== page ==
Washington, DC – Below is a column by Maribel Hastings and David Torres from America’s Voice en Español translated to English from Spanish. It ran in several Spanish-language media outlets earlier this week:
With so much negative news on the immigration front in the previous months, President Joe Biden’s announcement last week about the extension of the Affordable Care Act (ACA) and Medicaid to Dreamers was like a balm. The positive reactions began immediately, from the very beneficiaries of the measures to legislators and pro-immigrant groups.
The news was also like an oasis in the middle of the desert that the promise to improve the situation of millions of immigrants has become. They have waited more than three decades to simply feel recognized in a society that uses them in its economy, but doesn’t take them into consideration in the realm of its legal structure and immigration reform.
Indeed, we need more actions like President Biden’s recent ones, considering that the possibilities of legislative immigration reform are zero at this point in time, with a House of Representatives in Republican control and a Speaker, Congressman Kevin McCarthy of California, who warned that nothing benefitting immigrants will see the light of day,
In fact, this week the House Judiciary Committee will consider a Republican bill introduced on Monday that brings together Donald Trump’s most restrictive and punishing measures; among them, undermining asylum laws and permitting the detention of entire families at the border.
But this Tuesday, the Democratic Senator from New Jersey, Bob Menéndez, brought forward an immigration plan that does not require congressional intervention and which, among other things, would expedite the process for asylum cases and also the deportations of those who do not have credible cases; creates Temporary Protected Status (TPS) for Central America; and proposes a humanitarian pardon (parole) for the 12 million undocumented people now living in fear of deportation, according to Univision.
If we look closely, this plan opens up a new path not only in the immigration debate, but to stand up real solutions that take into account, above all, the lives of millions of human beings; of entire families who work arduously, day after day, to keep local economies afloat, working jobs that only immigrants are likely to do, as well as in schools, banks, hospitals, and the entire gamut of small businesses that always come to the rescue.
That is to say, Menéndez’ intention is to show that there are things that can be done without an act of Congress, and that it is not necessary to focus only on the border and allow that to eclipse other things that can be accomplished.
On top of that, it is a message to the White House that they do not have to focus only on punitive measures, but bring forward initiatives that offer some relief until something can be achieved at the legislative level. It’s clear that the administration has not proposed some positive executive actions for fear of being sued in court, but you have to at least try.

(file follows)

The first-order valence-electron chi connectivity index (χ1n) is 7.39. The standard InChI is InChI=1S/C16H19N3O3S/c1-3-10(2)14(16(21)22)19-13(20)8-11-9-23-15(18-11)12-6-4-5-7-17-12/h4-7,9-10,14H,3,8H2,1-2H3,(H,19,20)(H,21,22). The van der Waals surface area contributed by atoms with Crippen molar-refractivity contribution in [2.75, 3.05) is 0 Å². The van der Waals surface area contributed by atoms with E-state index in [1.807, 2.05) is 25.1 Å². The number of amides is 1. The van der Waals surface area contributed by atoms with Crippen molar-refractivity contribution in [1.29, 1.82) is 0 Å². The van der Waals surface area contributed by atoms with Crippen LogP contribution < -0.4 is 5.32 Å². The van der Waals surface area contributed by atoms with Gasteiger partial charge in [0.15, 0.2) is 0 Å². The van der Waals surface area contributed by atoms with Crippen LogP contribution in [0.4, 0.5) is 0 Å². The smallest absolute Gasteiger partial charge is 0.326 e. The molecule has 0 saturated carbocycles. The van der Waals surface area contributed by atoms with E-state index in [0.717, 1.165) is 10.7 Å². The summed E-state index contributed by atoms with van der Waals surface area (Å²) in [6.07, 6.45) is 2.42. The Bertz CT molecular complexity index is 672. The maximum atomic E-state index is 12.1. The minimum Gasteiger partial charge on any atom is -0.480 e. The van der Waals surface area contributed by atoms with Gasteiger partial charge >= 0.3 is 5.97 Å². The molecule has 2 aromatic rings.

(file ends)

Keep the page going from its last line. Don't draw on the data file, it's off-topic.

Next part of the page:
June 27 will be the ten year anniversary of the passage of S. 744 in the U.S. Senate. This bill offered a path to legalization and then citizenship to millions of undocumented people. It was approved in a vote of 68-32, with the support of the entire Democratic caucus and 14 Republicans in a Senate that was, at the time, majority-Democratic.
But, as it has been happening for years, the Republicans who controlled the House of Representatives let it die, because they were focused solely on obstructing any glint of a sensible solution and, like now, wanted to exploit the issue to keep their MAGA base motivated, since solving this issues would take away an electoral battering ram.
That is why Biden—and any Democrat who occupies the White House—should not play this game and must offer and execute measures that benefit immigrants, the country, and the economy. And of course, this is also politically beneficial. Although immigration is not the top priority for Latino voters, it does inform their support for candidates, whether out of empathy or because there are millions of families with mixed immigration statuses and, thus, the lack of immigration reform touches many lives.
Now that the end of Title 42 is approaching, and the White House fears political repercussions about what is happening at the border, the president should remember that he will never win the support of Republican extremists, no matter what. But in his zeal to show a hard line, he can alienate voters who, no matter what, have supported the Democratic Party, hoping for immigration reform.
To read the Spanish version of this article click here.